Muswell Hill piano teacher

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How soon before a piano exam?

Work on establishing the right learning conditions first

"When can my child start to do piano exams?" is one question that is commonly put to piano teachers, sometimes after a couple of lessons, sometimes after the first lesson, and sometimes even before lessons have begun! It is a question many ask, and not without good reason:

Why do piano exams?

Doing a piano exam gives some sort of focus to the learning, and perhaps gives a target to aim towards. It is not to say that not attempting piano exams is a bad thing - for some students, the sheer joy of being able to play familiar songs is reward enough - but exam certificates can be a useful recognised indication of ability at a later stage in life.

Doing a piano exam gives some sort of focus to the learning, and perhaps gives a target to aim towards. It is not to say that not attempting piano exams is a bad thing - for some students, the sheer joy of being able to play familiar songs is reward enough - but exam certificates can be a useful recognised indication of ability at a later stage in life.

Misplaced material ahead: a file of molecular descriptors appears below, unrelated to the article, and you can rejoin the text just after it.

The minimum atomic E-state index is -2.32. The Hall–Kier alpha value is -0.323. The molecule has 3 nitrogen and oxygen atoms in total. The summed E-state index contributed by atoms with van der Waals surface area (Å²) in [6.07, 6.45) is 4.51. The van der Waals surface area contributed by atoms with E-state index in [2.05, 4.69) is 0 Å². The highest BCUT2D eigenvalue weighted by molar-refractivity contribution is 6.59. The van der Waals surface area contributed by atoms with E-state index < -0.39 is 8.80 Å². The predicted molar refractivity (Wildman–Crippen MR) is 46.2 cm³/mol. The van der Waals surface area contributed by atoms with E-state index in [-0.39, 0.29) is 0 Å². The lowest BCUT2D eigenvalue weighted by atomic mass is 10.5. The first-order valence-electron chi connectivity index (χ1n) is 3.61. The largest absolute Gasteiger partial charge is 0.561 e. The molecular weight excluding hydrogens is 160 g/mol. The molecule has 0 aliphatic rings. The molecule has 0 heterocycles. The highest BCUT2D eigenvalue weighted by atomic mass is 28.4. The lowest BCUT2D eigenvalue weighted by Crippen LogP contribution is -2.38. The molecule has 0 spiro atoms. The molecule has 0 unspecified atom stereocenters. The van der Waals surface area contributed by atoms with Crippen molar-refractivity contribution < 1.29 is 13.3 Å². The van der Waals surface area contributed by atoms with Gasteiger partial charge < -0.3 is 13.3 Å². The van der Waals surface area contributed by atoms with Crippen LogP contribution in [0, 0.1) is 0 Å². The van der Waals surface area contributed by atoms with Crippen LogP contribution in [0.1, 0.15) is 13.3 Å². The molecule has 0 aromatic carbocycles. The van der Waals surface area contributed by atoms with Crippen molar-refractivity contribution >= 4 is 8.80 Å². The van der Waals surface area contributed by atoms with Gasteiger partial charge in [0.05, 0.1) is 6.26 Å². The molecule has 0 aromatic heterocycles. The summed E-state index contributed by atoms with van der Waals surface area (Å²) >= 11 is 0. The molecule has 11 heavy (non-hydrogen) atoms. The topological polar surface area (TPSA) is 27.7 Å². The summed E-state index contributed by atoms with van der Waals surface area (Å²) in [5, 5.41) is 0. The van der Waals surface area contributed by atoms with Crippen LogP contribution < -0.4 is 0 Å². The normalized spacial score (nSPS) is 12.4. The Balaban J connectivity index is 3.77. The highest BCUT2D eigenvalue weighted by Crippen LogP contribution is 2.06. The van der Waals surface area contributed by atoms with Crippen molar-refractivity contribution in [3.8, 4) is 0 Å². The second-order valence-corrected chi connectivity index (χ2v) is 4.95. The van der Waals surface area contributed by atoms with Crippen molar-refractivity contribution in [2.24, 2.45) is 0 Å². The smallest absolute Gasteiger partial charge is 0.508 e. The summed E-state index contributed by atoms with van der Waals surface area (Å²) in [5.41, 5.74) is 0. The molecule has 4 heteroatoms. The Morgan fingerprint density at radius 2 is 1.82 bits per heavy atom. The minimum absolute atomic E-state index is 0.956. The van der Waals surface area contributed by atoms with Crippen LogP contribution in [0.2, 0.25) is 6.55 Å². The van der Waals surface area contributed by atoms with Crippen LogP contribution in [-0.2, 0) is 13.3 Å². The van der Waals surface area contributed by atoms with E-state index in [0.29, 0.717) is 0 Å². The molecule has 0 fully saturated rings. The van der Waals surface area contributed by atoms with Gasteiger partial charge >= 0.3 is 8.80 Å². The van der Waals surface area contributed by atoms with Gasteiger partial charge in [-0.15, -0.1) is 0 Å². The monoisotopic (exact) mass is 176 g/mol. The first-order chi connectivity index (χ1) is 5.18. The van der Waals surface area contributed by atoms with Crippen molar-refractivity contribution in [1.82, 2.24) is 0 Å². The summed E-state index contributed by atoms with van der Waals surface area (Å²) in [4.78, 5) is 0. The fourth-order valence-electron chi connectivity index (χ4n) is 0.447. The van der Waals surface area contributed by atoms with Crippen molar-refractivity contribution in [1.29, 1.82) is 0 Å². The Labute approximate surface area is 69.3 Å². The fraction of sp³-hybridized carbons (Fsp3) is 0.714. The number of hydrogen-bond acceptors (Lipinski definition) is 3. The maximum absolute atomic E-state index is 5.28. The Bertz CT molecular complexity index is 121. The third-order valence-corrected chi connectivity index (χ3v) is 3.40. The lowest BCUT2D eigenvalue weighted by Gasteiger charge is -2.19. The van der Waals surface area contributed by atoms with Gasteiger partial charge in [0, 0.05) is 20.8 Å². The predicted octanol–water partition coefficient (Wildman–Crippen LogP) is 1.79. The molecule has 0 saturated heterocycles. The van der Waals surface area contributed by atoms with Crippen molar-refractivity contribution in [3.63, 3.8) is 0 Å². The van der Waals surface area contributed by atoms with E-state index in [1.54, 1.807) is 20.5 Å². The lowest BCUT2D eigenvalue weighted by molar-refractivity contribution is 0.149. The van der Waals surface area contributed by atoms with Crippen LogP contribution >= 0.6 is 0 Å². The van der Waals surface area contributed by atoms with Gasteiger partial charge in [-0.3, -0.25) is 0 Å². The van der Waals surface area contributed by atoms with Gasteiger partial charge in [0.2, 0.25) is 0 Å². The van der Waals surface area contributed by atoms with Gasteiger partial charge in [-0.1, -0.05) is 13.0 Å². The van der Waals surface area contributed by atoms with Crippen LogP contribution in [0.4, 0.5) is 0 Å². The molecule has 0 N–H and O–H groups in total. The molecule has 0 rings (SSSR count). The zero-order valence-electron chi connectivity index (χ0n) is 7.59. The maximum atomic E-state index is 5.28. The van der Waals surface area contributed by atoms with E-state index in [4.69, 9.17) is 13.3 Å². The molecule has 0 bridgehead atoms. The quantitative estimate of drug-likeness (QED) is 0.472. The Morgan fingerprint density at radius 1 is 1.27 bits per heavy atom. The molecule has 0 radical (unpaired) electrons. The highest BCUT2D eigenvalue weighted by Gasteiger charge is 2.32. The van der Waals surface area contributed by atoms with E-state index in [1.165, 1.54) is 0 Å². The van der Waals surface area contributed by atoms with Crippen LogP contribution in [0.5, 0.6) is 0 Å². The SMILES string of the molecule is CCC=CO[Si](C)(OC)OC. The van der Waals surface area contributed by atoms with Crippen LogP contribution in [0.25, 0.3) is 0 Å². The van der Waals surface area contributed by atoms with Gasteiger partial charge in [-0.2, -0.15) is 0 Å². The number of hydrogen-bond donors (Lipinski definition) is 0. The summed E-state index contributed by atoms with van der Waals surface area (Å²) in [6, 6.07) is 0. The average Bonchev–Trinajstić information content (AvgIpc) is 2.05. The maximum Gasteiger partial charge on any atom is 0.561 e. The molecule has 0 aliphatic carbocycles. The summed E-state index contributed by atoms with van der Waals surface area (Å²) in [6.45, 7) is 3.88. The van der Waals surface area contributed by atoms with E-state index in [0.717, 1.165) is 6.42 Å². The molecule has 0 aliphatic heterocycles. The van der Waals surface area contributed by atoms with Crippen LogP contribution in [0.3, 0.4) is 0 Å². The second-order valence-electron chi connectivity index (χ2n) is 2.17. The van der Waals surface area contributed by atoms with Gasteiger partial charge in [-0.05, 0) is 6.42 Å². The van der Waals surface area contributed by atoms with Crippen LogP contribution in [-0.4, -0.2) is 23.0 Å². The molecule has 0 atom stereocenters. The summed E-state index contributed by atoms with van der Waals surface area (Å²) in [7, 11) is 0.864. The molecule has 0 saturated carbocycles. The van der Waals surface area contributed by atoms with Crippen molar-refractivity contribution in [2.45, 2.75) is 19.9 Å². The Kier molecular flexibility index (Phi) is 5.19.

Certain educational institutions offer benefits for learning an instrument. When it comes to university admissions, students can get UCAS points for having attempted music exams. If there is a benefit to be gained in return for the time and effort invested in learning an instrument, then why not?

The educational institutions that offer advantage to those with proven and assessed instrument proficiency are not just limited to universities. Some secondary schools also allocate a certain percentage of places each year to new students who have musical ability. This means that if the school is overly subscribed, and you fall outside the catchment area, the musical route may be an alternative way of securing a place.

An examination certificate gets you through the filtering process

You may query why a child may need an examination certificate in order to demonstrate musical proficiency to the school. After all, wouldn't it be simpler to just prepare a piece of music to play when the time comes?

That is possibly the case, but usually such schools are so over-subscribed that by the time they have conducted their few rounds of entrance exams, they would rely on the student to produce an examination certificate to avoid prolonging the pre-admission process by conducting more auditions.

The Head of Music for a school in the area I cover mentioned to me that the standard required for such a route of entry is generally around grade 5.

Can you imagine if every student wanting to take up a place - from those who have been learning for a long time, down to those who have recently started learning the piano and are having a speculative punt at upper school entry - if every single one of them went down the performance route and music departments had to sit through a twelve-minute audition for every one? (Twelve minutes is the time for beginner exams.)